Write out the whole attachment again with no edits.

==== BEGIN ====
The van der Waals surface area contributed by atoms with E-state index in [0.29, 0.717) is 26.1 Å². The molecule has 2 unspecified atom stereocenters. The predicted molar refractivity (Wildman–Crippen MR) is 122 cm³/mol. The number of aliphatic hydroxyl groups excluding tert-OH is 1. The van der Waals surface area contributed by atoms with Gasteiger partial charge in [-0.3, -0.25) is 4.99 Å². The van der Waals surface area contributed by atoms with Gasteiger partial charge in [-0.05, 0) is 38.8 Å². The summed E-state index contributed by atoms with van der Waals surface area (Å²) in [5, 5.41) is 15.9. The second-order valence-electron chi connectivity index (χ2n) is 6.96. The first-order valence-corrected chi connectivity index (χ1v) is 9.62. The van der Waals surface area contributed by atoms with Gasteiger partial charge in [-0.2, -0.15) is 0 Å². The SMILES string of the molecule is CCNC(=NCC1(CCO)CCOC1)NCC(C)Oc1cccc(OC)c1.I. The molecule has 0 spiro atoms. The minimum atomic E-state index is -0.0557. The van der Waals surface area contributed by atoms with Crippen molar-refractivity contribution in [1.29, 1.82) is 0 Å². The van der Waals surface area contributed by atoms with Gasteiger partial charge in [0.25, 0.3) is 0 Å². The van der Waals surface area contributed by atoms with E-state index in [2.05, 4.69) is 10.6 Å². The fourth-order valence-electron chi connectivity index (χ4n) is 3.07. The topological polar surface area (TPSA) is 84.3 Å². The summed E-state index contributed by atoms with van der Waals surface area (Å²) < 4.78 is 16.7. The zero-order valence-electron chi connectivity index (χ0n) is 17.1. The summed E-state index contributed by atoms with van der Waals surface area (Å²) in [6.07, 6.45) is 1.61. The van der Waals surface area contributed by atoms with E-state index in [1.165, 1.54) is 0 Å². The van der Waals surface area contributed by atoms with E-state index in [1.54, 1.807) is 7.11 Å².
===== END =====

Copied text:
The van der Waals surface area contributed by atoms with E-state index in [0.29, 0.717) is 26.1 Å². The molecule has 2 unspecified atom stereocenters. The predicted molar refractivity (Wildman–Crippen MR) is 122 cm³/mol. The number of aliphatic hydroxyl groups excluding tert-OH is 1. The van der Waals surface area contributed by atoms with Gasteiger partial charge in [-0.3, -0.25) is 4.99 Å². The van der Waals surface area contributed by atoms with Gasteiger partial charge in [-0.05, 0) is 38.8 Å². The summed E-state index contributed by atoms with van der Waals surface area (Å²) in [5, 5.41) is 15.9. The second-order valence-electron chi connectivity index (χ2n) is 6.96. The first-order valence-corrected chi connectivity index (χ1v) is 9.62. The van der Waals surface area contributed by atoms with Gasteiger partial charge in [-0.2, -0.15) is 0 Å². The SMILES string of the molecule is CCNC(=NCC1(CCO)CCOC1)NCC(C)Oc1cccc(OC)c1.I. The molecule has 0 spiro atoms. The minimum atomic E-state index is -0.0557. The van der Waals surface area contributed by atoms with Crippen molar-refractivity contribution in [1.29, 1.82) is 0 Å². The van der Waals surface area contributed by atoms with Gasteiger partial charge in [0.25, 0.3) is 0 Å². The van der Waals surface area contributed by atoms with E-state index in [2.05, 4.69) is 10.6 Å². The fourth-order valence-electron chi connectivity index (χ4n) is 3.07. The topological polar surface area (TPSA) is 84.3 Å². The summed E-state index contributed by atoms with van der Waals surface area (Å²) < 4.78 is 16.7. The zero-order valence-electron chi connectivity index (χ0n) is 17.1. The summed E-state index contributed by atoms with van der Waals surface area (Å²) in [6.07, 6.45) is 1.61. The van der Waals surface area contributed by atoms with E-state index in [1.165, 1.54) is 0 Å². The van der Waals surface area contributed by atoms with E-state index in [1.54, 1.807) is 7.11 Å².